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Considering Filing a Claim Against Law Enforcement?

Five things to keep in mind.




1. Preserve all video tied to the incident.


You can search the internet today and find countless videos depicting law enforcement officers’ excessive use of force on the public. In cases where police brutality is captured on video, the footage oftentimes becomes the single greatest tool to ensure accountability.

Still, an officer’s body camera is only one vantage point. It is not uncommon for bystanders to escalating or potentially problematic interactions with law enforcement to pull their smartphones out and begin recording. These videos are posted on social media but may quickly disappear. Take steps to save the videos when you can or ask the owners of the footage to safeguard it for future use.


2. Make an official request for additional information.

Additional information can be requested from the law enforcement agency responsible for the officer’s conduct. Those items can be collected through the Georgia Open Records Act and oftentimes include the following:


  • Arrest or incident reports

  • Photographs

  • Body camera footage

  • Dash camera footage

  • Surveillance video

  • Municipal, county, or state insurance policy information

  • Law enforcement handbooks or manuals

  • Memoranda reflecting department policy

If you believe you have been a victim of government overreach, it is crucial that you immediately begin collecting as much information as possible. Evidence disappears and witnesses forget – preservation is key.


3. Send notice that you intend to file a claim.

Once information tied to the incident is collected, it is crucial that you provide the correct parties with an “Ante Litem Notice.” This is usually provided in the form of a letter and is a statutory requirement that notifies municipal, county, or state government of your intention to pursue a lawsuit.


Depending on the organization or department responsible for the misconduct, varying time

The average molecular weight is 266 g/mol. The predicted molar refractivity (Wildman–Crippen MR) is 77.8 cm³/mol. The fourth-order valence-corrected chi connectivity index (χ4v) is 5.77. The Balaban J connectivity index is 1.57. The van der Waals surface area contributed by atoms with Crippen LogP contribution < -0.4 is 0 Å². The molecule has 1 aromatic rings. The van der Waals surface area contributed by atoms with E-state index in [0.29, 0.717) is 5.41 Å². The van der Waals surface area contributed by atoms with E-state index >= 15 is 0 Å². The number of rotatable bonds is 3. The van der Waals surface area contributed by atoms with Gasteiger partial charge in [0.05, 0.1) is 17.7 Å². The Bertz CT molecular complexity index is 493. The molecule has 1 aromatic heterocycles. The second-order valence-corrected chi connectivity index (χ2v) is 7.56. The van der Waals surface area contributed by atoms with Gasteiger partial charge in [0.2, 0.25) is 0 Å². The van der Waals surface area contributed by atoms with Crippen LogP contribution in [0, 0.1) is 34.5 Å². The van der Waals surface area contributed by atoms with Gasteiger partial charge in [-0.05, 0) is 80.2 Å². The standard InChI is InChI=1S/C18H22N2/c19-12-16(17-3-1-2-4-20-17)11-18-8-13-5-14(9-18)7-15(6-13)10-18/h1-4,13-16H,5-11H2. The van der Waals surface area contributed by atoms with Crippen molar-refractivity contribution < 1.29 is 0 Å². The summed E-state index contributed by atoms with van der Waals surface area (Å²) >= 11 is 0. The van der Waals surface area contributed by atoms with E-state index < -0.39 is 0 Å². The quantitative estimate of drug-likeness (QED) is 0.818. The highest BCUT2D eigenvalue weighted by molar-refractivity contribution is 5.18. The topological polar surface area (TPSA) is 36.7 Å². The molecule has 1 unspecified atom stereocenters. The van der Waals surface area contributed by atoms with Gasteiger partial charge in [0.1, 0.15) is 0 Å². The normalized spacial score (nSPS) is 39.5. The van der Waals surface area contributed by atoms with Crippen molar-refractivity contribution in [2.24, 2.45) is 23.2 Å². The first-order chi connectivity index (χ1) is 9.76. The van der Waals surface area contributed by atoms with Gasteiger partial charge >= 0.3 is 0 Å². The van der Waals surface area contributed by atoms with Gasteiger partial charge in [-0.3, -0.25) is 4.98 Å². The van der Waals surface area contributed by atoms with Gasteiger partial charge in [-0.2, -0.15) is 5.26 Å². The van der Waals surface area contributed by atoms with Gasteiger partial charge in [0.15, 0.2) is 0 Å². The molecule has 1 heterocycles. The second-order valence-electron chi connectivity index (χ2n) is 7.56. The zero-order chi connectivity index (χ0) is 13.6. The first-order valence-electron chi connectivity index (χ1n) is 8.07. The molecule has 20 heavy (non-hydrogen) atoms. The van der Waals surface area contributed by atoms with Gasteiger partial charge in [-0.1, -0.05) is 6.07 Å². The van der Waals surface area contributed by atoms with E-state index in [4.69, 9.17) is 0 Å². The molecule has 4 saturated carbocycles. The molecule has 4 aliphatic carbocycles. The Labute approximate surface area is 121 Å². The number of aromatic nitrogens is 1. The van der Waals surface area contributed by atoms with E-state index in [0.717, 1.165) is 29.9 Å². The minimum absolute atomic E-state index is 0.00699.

restraints exist on how long you have to provide that notice.


At a minimum, the notice needs to provide the name of the department or entity you intend to

sue, the acts or omissions that give rise to your claim, the time and place of the incident out of which the misconduct stems from, the nature of the loss, and the amount of the loss.

These notices have technical requirements and the advice of counsel is recommended.


4. Remember a statute of limitations exists.

On top of the requirement that you provide the municipal, county, or state government with

notice of your intention to file a claim, you need to keep in mind that time limitations exist on how long you have to file the lawsuit itself.


Most claims brought against law enforcement have state and federal causes of action, but

the statute of limitations in Georgia for claims such as false arrest, false imprisonment, malicious prosecution, and most injuries is a two-year statute of limitations.


If you are facing criminal charges, this time period to file a claim may not accrue until

the charges are favorably resolved. Still, seek the advice of counsel as to the specifics of

your case and any questions on approaching statutes of limitations.


5. Talk to an attorney about your case.

As soon as you’re ready to discuss your claims with your legal representation, please contact WBW at (229) 226-2161 or by visiting WBWAttorney.com.

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